---------- Forwarded message ----------
Date: Tue, 13 Nov 2001 11:07:23 -0800
From: radtimes <email@example.com>
Subject: High court says no to Einhorn
High court says no to Einhorn
By Barbara Boyer <firstname.lastname@example.org>
INQUIRER STAFF WRITER
Saturday, November 10, 2001
The Pennsylvania Supreme Court handed convicted murderer and onetime
counterculture guru Ira Einhorn a legal defeat yesterday when justices
denied, without comment, his request that the high court seize control of
his legal odyssey.
The decision clears the way for Einhorn, who was convicted in absentia in
1993, to seek a new trial in Common Pleas Court. On Wednesday, Common Pleas
Court Judge D. Webster Keogh is scheduled to rule on Einhorn's request for a
new trial in the 1977 death of his onetime girlfriend Holly Maddux.
"I was hopeful [the Supreme Court] would take it," said Norris E. Gelman,
"It's a once-in-a-lifetime issue. It will never arise again."
Gelman said that because the case is unique and "fascinating," he thought
the high court might assume jurisdiction, under the authority called king's
bench powers. But in the high court's 23-word order released early
yesterday, it said little other than that the request "is denied."
"As far as I see, it opens the door for a new trial," said Assistant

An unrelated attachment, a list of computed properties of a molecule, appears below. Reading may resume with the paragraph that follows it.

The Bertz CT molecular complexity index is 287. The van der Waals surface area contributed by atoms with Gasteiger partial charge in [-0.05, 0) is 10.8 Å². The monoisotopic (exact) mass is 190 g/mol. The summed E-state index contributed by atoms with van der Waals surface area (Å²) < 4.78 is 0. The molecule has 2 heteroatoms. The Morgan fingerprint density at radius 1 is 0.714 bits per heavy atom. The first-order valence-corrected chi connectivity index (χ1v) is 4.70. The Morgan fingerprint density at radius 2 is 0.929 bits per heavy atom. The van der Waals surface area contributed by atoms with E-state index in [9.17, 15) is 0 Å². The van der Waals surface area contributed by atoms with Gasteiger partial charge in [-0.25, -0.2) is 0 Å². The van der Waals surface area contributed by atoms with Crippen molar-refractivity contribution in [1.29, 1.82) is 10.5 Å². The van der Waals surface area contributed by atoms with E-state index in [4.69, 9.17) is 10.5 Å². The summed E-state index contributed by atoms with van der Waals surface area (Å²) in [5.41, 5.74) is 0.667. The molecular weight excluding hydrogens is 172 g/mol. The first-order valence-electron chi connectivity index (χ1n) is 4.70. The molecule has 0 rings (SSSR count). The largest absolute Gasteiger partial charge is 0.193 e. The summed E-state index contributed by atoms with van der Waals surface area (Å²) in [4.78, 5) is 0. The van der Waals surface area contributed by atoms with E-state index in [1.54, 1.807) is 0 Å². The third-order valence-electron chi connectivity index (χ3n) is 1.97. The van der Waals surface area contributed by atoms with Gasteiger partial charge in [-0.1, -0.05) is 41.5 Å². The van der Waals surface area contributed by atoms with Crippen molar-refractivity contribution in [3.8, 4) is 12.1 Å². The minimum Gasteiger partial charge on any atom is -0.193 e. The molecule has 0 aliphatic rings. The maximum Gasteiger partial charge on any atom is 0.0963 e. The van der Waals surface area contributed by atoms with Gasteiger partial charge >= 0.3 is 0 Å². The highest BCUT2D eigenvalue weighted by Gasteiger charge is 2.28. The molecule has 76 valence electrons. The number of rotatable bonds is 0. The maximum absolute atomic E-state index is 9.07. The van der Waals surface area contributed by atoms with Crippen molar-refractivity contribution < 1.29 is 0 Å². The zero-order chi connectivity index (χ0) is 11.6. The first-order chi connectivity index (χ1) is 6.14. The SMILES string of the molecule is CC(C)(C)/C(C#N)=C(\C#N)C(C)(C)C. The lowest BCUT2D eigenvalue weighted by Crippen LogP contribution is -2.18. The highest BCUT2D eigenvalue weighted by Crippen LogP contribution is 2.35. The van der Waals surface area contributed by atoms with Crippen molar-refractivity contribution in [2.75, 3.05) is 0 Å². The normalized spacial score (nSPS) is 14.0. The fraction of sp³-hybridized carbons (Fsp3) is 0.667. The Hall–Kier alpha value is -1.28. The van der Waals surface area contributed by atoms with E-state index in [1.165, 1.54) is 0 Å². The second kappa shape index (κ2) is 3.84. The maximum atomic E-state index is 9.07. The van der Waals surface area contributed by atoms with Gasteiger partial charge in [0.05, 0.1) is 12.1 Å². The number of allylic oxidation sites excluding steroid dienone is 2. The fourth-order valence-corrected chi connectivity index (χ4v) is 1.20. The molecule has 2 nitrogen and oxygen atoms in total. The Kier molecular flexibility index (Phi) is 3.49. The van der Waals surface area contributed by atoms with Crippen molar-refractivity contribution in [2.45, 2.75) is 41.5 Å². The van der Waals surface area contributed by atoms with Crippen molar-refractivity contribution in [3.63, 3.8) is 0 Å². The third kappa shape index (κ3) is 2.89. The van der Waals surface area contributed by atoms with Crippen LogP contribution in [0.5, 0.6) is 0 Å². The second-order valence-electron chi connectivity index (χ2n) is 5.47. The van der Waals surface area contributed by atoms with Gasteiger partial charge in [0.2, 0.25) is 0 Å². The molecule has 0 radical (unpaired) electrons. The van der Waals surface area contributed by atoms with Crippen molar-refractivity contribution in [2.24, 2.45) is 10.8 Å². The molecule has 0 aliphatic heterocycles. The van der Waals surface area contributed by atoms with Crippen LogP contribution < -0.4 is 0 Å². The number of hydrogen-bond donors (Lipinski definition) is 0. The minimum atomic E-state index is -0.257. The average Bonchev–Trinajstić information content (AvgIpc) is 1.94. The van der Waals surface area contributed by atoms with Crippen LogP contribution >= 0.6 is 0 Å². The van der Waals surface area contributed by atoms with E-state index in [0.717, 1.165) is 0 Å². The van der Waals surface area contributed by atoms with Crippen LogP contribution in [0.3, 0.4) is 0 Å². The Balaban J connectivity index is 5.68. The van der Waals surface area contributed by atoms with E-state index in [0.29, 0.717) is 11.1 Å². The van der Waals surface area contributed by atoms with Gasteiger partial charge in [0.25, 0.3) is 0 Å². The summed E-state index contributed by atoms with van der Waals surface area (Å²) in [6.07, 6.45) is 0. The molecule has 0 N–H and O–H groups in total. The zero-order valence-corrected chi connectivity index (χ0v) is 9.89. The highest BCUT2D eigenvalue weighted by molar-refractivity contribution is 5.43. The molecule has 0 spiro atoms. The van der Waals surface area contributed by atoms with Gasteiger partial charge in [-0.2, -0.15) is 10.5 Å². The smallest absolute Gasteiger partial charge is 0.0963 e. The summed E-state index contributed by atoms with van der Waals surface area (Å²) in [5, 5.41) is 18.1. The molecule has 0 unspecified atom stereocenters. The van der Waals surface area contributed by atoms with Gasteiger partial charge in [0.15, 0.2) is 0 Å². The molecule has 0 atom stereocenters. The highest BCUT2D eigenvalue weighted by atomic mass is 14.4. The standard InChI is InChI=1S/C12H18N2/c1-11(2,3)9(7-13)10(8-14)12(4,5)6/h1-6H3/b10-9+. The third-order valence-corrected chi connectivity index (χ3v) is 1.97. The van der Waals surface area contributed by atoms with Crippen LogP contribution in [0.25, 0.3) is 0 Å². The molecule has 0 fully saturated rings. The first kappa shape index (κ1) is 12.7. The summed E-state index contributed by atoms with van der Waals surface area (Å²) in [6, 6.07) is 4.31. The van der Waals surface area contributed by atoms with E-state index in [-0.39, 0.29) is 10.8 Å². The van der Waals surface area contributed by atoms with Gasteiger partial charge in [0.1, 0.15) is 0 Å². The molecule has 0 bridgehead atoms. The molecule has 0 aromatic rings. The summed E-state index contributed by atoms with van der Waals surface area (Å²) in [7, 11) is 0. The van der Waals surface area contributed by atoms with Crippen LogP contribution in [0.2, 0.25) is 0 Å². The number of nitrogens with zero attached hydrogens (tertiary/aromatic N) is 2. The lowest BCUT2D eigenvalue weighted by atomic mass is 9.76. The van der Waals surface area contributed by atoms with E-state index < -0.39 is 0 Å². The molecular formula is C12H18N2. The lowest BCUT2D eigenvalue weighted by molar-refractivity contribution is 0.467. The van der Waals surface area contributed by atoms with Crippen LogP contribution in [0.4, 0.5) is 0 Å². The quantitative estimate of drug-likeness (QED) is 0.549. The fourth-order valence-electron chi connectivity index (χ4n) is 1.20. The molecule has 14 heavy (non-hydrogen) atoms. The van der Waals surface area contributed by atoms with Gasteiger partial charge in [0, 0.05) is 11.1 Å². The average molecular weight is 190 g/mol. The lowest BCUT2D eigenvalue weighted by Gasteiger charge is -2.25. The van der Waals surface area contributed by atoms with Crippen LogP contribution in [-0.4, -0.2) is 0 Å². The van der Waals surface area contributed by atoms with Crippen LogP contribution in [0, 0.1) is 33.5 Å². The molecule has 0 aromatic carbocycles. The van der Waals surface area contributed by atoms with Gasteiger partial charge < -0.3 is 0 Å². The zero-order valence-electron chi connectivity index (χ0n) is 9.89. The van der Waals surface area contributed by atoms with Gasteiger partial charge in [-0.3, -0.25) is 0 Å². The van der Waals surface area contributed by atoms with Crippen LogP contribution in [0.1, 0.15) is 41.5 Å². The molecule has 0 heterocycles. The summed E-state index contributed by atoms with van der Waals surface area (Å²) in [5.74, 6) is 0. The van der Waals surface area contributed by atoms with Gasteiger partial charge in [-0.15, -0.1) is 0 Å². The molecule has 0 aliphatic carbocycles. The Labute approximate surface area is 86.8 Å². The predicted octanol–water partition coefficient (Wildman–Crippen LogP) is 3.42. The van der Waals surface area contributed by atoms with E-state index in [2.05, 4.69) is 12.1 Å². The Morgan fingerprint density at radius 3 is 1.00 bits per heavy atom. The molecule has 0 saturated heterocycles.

District Attorney Joel Rosen. "Now, the ball can get rolling here."
Maddux's mummified body was found in 1979 stuffed in a trunk in the Powelton
Village apartment she and Einhorn, a prominent Philadelphia counterculture
figure and antiwar activist, had shared.
Einhorn says he was framed. He jumped bail and disappeared in 1981, shortly
before he was to go on trial. He was convicted in absentia in 1993. He
eluded authorities until 1997, when he was found living under a false name
in Champagne-Mouton, France.
To secure his return to the United States, in 1998 the Pennsylvania
legislature passed a law that granted him an unprecedented new trial upon
his return if he requested one.
Some legal scholars believe legislators violated constitutional separation
of powers and the state's post-conviction appeal deadlines, according to the
petition filed on Einhorn's behalf to the Supreme Court.
Einhorn had petitioned Common Pleas Court for a new trial, but he requested
that the court hold off until the Supreme Court ruled.
It's possible, but unlikely, Judge Keogh could deny Einhorn's request for a
new trial, lawyers said.
"Anything is possible," Rosen said.
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